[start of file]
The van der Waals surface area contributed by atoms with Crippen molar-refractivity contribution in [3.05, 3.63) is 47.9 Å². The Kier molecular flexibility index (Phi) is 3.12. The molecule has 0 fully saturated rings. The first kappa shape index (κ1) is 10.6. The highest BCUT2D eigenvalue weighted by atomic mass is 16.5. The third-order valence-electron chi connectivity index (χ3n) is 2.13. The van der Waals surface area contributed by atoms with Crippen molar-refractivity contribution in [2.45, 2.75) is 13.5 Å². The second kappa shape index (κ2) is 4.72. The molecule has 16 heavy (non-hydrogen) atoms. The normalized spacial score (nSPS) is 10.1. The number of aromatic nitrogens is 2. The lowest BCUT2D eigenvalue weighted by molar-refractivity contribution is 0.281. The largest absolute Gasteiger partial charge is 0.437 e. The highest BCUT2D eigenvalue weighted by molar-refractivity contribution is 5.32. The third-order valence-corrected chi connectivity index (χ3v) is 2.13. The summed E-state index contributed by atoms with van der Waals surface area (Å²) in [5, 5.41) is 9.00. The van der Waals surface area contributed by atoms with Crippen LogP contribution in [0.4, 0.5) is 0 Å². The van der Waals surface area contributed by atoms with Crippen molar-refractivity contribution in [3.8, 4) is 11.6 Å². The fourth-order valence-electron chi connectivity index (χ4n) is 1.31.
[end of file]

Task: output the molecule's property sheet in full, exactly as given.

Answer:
The van der Waals surface area contributed by atoms with Crippen molar-refractivity contribution in [3.05, 3.63) is 47.9 Å². The Kier molecular flexibility index (Phi) is 3.12. The molecule has 0 fully saturated rings. The first kappa shape index (κ1) is 10.6. The highest BCUT2D eigenvalue weighted by atomic mass is 16.5. The third-order valence-electron chi connectivity index (χ3n) is 2.13. The van der Waals surface area contributed by atoms with Crippen molar-refractivity contribution in [2.45, 2.75) is 13.5 Å². The second kappa shape index (κ2) is 4.72. The molecule has 16 heavy (non-hydrogen) atoms. The normalized spacial score (nSPS) is 10.1. The number of aromatic nitrogens is 2. The lowest BCUT2D eigenvalue weighted by molar-refractivity contribution is 0.281. The largest absolute Gasteiger partial charge is 0.437 e. The highest BCUT2D eigenvalue weighted by molar-refractivity contribution is 5.32. The third-order valence-corrected chi connectivity index (χ3v) is 2.13. The summed E-state index contributed by atoms with van der Waals surface area (Å²) in [5, 5.41) is 9.00. The van der Waals surface area contributed by atoms with Crippen LogP contribution in [0.4, 0.5) is 0 Å². The van der Waals surface area contributed by atoms with Crippen molar-refractivity contribution in [3.8, 4) is 11.6 Å². The fourth-order valence-electron chi connectivity index (χ4n) is 1.31.